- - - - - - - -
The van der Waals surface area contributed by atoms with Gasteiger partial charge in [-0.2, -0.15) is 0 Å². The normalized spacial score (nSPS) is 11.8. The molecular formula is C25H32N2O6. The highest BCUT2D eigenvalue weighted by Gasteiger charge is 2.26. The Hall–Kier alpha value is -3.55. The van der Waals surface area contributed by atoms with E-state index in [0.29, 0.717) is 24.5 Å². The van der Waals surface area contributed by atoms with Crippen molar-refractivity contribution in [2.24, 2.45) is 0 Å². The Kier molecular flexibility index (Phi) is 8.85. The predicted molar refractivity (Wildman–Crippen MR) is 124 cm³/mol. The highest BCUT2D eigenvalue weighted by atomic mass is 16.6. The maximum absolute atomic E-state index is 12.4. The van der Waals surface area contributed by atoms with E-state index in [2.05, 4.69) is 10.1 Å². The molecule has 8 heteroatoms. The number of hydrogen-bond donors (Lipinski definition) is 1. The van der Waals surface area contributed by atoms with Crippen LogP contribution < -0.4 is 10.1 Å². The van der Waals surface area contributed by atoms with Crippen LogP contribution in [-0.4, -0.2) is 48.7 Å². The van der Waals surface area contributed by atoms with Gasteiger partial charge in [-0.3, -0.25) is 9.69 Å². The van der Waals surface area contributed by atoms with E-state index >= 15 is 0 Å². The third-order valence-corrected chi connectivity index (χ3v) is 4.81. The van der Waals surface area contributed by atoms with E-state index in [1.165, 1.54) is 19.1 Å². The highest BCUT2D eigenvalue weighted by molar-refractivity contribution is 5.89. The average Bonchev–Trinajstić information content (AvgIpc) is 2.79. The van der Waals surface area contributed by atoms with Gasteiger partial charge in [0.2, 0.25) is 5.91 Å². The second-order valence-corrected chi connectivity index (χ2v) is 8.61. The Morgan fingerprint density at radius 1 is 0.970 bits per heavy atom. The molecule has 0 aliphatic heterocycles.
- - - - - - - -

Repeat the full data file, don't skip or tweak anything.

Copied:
The van der Waals surface area contributed by atoms with Gasteiger partial charge in [-0.2, -0.15) is 0 Å². The normalized spacial score (nSPS) is 11.8. The molecular formula is C25H32N2O6. The highest BCUT2D eigenvalue weighted by Gasteiger charge is 2.26. The Hall–Kier alpha value is -3.55. The van der Waals surface area contributed by atoms with E-state index in [0.29, 0.717) is 24.5 Å². The van der Waals surface area contributed by atoms with Crippen molar-refractivity contribution in [2.24, 2.45) is 0 Å². The Kier molecular flexibility index (Phi) is 8.85. The predicted molar refractivity (Wildman–Crippen MR) is 124 cm³/mol. The highest BCUT2D eigenvalue weighted by atomic mass is 16.6. The maximum absolute atomic E-state index is 12.4. The van der Waals surface area contributed by atoms with E-state index in [2.05, 4.69) is 10.1 Å². The molecule has 8 heteroatoms. The number of hydrogen-bond donors (Lipinski definition) is 1. The van der Waals surface area contributed by atoms with Crippen LogP contribution < -0.4 is 10.1 Å². The van der Waals surface area contributed by atoms with Crippen LogP contribution in [-0.4, -0.2) is 48.7 Å². The van der Waals surface area contributed by atoms with Gasteiger partial charge in [-0.3, -0.25) is 9.69 Å². The van der Waals surface area contributed by atoms with E-state index >= 15 is 0 Å². The third-order valence-corrected chi connectivity index (χ3v) is 4.81. The van der Waals surface area contributed by atoms with E-state index in [1.165, 1.54) is 19.1 Å². The highest BCUT2D eigenvalue weighted by molar-refractivity contribution is 5.89. The average Bonchev–Trinajstić information content (AvgIpc) is 2.79. The van der Waals surface area contributed by atoms with Gasteiger partial charge in [0.2, 0.25) is 5.91 Å². The second-order valence-corrected chi connectivity index (χ2v) is 8.61. The Morgan fingerprint density at radius 1 is 0.970 bits per heavy atom. The molecule has 0 aliphatic heterocycles.